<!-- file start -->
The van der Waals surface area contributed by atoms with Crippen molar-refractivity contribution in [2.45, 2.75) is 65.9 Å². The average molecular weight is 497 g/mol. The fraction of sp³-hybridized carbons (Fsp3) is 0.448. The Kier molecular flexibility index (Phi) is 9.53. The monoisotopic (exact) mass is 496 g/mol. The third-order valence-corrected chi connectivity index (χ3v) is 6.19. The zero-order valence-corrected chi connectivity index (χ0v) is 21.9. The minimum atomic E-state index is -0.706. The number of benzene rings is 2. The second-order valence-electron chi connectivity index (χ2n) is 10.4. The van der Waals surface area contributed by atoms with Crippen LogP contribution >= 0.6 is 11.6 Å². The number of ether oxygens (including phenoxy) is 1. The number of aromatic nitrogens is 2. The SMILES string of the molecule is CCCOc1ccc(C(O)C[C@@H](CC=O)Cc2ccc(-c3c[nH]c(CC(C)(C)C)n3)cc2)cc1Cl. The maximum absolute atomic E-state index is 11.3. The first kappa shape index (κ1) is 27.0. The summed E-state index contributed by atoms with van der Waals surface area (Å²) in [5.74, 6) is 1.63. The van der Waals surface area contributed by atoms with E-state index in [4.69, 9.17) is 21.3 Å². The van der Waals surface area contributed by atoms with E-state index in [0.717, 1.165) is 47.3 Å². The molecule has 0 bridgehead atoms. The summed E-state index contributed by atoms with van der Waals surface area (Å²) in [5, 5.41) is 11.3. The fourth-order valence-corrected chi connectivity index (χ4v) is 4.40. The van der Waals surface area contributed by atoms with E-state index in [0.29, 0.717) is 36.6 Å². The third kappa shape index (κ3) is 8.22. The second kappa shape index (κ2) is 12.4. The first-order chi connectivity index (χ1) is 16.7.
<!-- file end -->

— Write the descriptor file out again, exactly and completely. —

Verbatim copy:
The van der Waals surface area contributed by atoms with Crippen molar-refractivity contribution in [2.45, 2.75) is 65.9 Å². The average molecular weight is 497 g/mol. The fraction of sp³-hybridized carbons (Fsp3) is 0.448. The Kier molecular flexibility index (Phi) is 9.53. The monoisotopic (exact) mass is 496 g/mol. The third-order valence-corrected chi connectivity index (χ3v) is 6.19. The zero-order valence-corrected chi connectivity index (χ0v) is 21.9. The minimum atomic E-state index is -0.706. The number of benzene rings is 2. The second-order valence-electron chi connectivity index (χ2n) is 10.4. The van der Waals surface area contributed by atoms with Crippen LogP contribution >= 0.6 is 11.6 Å². The number of ether oxygens (including phenoxy) is 1. The number of aromatic nitrogens is 2. The SMILES string of the molecule is CCCOc1ccc(C(O)C[C@@H](CC=O)Cc2ccc(-c3c[nH]c(CC(C)(C)C)n3)cc2)cc1Cl. The maximum absolute atomic E-state index is 11.3. The first kappa shape index (κ1) is 27.0. The summed E-state index contributed by atoms with van der Waals surface area (Å²) in [5.74, 6) is 1.63. The van der Waals surface area contributed by atoms with E-state index in [4.69, 9.17) is 21.3 Å². The van der Waals surface area contributed by atoms with E-state index in [0.717, 1.165) is 47.3 Å². The molecule has 0 bridgehead atoms. The summed E-state index contributed by atoms with van der Waals surface area (Å²) in [5, 5.41) is 11.3. The fourth-order valence-corrected chi connectivity index (χ4v) is 4.40. The van der Waals surface area contributed by atoms with E-state index in [0.29, 0.717) is 36.6 Å². The third kappa shape index (κ3) is 8.22. The second kappa shape index (κ2) is 12.4. The first-order chi connectivity index (χ1) is 16.7.